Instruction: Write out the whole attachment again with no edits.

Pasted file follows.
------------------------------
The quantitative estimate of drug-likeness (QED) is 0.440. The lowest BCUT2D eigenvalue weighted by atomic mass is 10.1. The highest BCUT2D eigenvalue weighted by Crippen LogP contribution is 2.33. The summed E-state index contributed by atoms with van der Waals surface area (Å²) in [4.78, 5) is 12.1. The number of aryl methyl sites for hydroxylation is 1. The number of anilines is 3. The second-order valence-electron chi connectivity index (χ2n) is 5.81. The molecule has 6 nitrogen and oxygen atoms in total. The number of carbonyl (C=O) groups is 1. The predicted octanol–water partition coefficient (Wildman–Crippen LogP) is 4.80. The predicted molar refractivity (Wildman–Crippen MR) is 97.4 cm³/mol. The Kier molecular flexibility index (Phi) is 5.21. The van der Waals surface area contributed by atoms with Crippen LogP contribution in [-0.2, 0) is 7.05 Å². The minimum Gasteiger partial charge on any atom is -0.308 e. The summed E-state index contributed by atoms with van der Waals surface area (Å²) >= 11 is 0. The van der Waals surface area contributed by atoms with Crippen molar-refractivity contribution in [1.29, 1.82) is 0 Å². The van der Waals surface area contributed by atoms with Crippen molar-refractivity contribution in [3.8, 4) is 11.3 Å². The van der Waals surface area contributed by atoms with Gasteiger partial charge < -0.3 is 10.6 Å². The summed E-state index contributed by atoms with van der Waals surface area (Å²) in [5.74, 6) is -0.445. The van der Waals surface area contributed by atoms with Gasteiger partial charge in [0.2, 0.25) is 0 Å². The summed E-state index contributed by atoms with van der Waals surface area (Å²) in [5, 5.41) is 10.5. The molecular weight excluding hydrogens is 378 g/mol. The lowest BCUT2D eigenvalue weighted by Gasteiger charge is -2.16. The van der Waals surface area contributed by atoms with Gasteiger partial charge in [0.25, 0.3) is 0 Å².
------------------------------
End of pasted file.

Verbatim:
The quantitative estimate of drug-likeness (QED) is 0.440. The lowest BCUT2D eigenvalue weighted by atomic mass is 10.1. The highest BCUT2D eigenvalue weighted by Crippen LogP contribution is 2.33. The summed E-state index contributed by atoms with van der Waals surface area (Å²) in [4.78, 5) is 12.1. The number of aryl methyl sites for hydroxylation is 1. The number of anilines is 3. The second-order valence-electron chi connectivity index (χ2n) is 5.81. The molecule has 6 nitrogen and oxygen atoms in total. The number of carbonyl (C=O) groups is 1. The predicted octanol–water partition coefficient (Wildman–Crippen LogP) is 4.80. The predicted molar refractivity (Wildman–Crippen MR) is 97.4 cm³/mol. The Kier molecular flexibility index (Phi) is 5.21. The van der Waals surface area contributed by atoms with Crippen LogP contribution in [-0.2, 0) is 7.05 Å². The minimum Gasteiger partial charge on any atom is -0.308 e. The summed E-state index contributed by atoms with van der Waals surface area (Å²) >= 11 is 0. The van der Waals surface area contributed by atoms with Crippen molar-refractivity contribution in [1.29, 1.82) is 0 Å². The van der Waals surface area contributed by atoms with Crippen molar-refractivity contribution in [3.8, 4) is 11.3 Å². The van der Waals surface area contributed by atoms with Gasteiger partial charge < -0.3 is 10.6 Å². The summed E-state index contributed by atoms with van der Waals surface area (Å²) in [5.74, 6) is -0.445. The van der Waals surface area contributed by atoms with Gasteiger partial charge in [0.2, 0.25) is 0 Å². The summed E-state index contributed by atoms with van der Waals surface area (Å²) in [5, 5.41) is 10.5. The molecular weight excluding hydrogens is 378 g/mol. The lowest BCUT2D eigenvalue weighted by Gasteiger charge is -2.16. The van der Waals surface area contributed by atoms with Gasteiger partial charge in [0.25, 0.3) is 0 Å².